A Booming Short-Term Rental Industry Requires Professional Property Managers To Thrive
Running a short-term rental (STR) business is a complex responsibility, requiring a growing range of technology automation tools for the successful management of day-to-day operations and regulatory compliance.
It’s no surprise that many hosts are turning to professional property managers (PMs) for varying degrees of assistance with their rentals. This trend towards professionalization has sharply accelerated over the last two years. PMs currently provide many services for hosts, but there are additional areas to address for added success and longevity within this growing industry.
Avalara, in collaboration with Phocuswright, conducted comprehensive research and surveyed over 442 U.S. STR hosts, and 90 short-term rental PMs. This new research uncovered new insights into the evolving role of PMs in the STR ecosystem.
The Rise of Professional Property Managers
STR hosts have a variety of reasons for turning to professional PMs to help run their properties. If a host has multiple properties, resides far away from their rental property, or has other responsibilities, it is convenient, and sometimes essential to hire a property manager to operate the STR.
PMs can oversee everything from reservations, refunds, re-bookings, and cancellations, to check-ins/check-outs, arranging cleaning services, adherence to health and safety protocols, compulsory obligations including lodging tax compliance, STR registration, business licensing, and any required permits.
Engaging the services of PMs can offer financial benefits as well as convenience, particularly for hosts who hire PMs to fully manage their rentals. Survey results showed that 54 percent of hosts stated that their business goals included increasing profitability, and the numbers support hiring a PM to fully manage rentals to meet that goal. Hosts who used PMs to provide some services but not fully manage their property were the least likely to meet their financial goals in both 2019 and 2020.
Fully managed and independent hosts had similar chances of meeting their financial goals in 2019 when the STR landscape was more stable. However, when uncertainty jolted the markets in 2020 due to COVID restrictions, fully managed properties were the most likely to meet their financial goals.
In addition to day-to-day management as well as driving bookings, PMs are more likely to integrate back-end technology tools such as property management systems, rate monitoring, revenue management, booking-enabled websites, and calendar managers. The integration of technology systems can support strategic pricing and smoother operations, directly impacting profitability. Independent hosts may not have the capability or technological know-how to add these systems, tools, and processes to their management suite, but career PMs are adept at leveraging integrated technologies for the benefit of hosts.
Mastering and Managing Short-Term Rental Regulations
While non-professional hosts might, in an ideal world, understand all local rules and regulations surrounding rental operations, the process of uncovering, comprehending, and tracking the intricacies of local and state STR regulations is daunting and inordinately time-consuming. PMs step in to play an essential role for their clients by managing ongoing complexity and change.
Survey results showed that while 92 percent of PMs are aware of local laws and regulations that concern their rentals, only 78 percent of independent hosts can say the same. Broadly, PMs are much more likely to stay on top of regulatory requirements and keep hosts in compliance via their services.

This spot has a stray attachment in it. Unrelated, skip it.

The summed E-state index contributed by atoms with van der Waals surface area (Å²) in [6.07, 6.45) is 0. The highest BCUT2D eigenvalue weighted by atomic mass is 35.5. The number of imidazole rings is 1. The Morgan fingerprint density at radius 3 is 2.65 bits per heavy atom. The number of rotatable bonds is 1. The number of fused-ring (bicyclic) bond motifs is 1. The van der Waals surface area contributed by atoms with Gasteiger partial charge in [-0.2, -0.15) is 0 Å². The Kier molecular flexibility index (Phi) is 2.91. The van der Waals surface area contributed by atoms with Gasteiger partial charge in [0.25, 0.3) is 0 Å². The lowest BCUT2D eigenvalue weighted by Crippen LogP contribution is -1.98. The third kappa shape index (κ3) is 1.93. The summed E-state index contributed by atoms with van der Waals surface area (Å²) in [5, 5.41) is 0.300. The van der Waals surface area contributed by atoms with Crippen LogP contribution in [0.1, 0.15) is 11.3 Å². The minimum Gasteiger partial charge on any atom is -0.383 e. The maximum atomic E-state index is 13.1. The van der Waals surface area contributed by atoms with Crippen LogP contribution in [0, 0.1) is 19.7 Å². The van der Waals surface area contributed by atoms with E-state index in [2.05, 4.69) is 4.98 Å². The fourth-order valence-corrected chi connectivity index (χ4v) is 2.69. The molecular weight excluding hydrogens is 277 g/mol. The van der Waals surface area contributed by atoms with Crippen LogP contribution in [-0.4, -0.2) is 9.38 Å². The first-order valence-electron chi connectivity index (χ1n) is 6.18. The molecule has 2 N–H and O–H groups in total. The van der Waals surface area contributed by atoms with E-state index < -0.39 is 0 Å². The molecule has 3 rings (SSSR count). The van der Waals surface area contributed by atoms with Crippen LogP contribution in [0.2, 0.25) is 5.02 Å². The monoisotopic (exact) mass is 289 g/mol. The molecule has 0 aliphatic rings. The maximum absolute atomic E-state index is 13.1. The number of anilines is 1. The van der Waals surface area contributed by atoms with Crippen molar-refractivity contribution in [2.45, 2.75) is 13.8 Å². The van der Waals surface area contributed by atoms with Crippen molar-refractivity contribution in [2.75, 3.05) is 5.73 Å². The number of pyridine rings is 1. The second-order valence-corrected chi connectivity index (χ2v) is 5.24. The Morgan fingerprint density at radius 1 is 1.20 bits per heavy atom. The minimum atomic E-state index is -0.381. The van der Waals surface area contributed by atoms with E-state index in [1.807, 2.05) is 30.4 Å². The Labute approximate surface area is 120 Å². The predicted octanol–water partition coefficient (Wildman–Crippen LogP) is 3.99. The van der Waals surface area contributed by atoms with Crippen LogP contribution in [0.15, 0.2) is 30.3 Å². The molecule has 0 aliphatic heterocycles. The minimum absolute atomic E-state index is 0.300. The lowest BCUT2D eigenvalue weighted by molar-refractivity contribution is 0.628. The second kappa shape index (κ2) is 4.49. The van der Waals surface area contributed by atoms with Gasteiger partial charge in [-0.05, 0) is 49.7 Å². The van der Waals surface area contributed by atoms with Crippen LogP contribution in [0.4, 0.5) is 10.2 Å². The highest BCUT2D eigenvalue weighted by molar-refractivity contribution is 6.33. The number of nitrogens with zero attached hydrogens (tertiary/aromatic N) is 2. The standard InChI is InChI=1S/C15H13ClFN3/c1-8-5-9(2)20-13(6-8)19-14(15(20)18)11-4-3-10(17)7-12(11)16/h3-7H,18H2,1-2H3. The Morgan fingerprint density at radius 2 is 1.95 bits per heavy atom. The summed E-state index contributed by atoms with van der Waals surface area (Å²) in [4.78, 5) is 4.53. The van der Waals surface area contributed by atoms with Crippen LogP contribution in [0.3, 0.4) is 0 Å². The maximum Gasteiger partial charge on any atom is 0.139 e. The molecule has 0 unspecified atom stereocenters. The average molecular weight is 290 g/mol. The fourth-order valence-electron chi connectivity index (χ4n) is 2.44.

When it comes to managing current regulations for short-term rentals, digital transformation empowers managers with the latest technologies to address mission-critical areas like dynamic pricing, guest communication, property access, noise control, and the above-mentioned tax and licensing requirements.
Ongoing regulation of the short-term rental industry has been an enduring source of disruption for hosts and PMs in recent years. There is an inherent tension as destinations face dust-ups between full-time community residents and short-term rental hosts. Our survey results show a large majority of hosts (86%) desire to be good neighbors and 93% of PMs indicate that complying with regulations is important to them because they are a part of the local community.
However, hosts and PMs can become frustrated when guidelines and laws change without input from the STR community, while at the same time communities can struggle to find a balance between the need for affordable housing and the bottom-line economic benefits of tourism.
There’s potential for significant benefits if professional PMs play a collaborative role in these local discussions, including the initiation and shaping of regulatory policy. The downstream effects could include a responsible, compliant short-term rental industry that generates local jobs and tax revenue and creates shared prosperity for the community.
More Than Manage
As the STR landscape continues to be unpredictable, host expectations for success and guest expectations for their stay will only continue to evolve. We anticipate hosts will continue engaging with professional PMs to ensure the best chances of long-term success for their rental property. These professionals create value through expert application of the latest technologies and methodologies to deliver smooth operations, with both guest-facing and back-end systems.
The successful future of short-term rentals will to some significant degree coincide with PMs’ evolving role in the ecosystem — and they will be integral not only in the running of STRs but in working with hosts and communities on conflict resolution and resulting policy formation.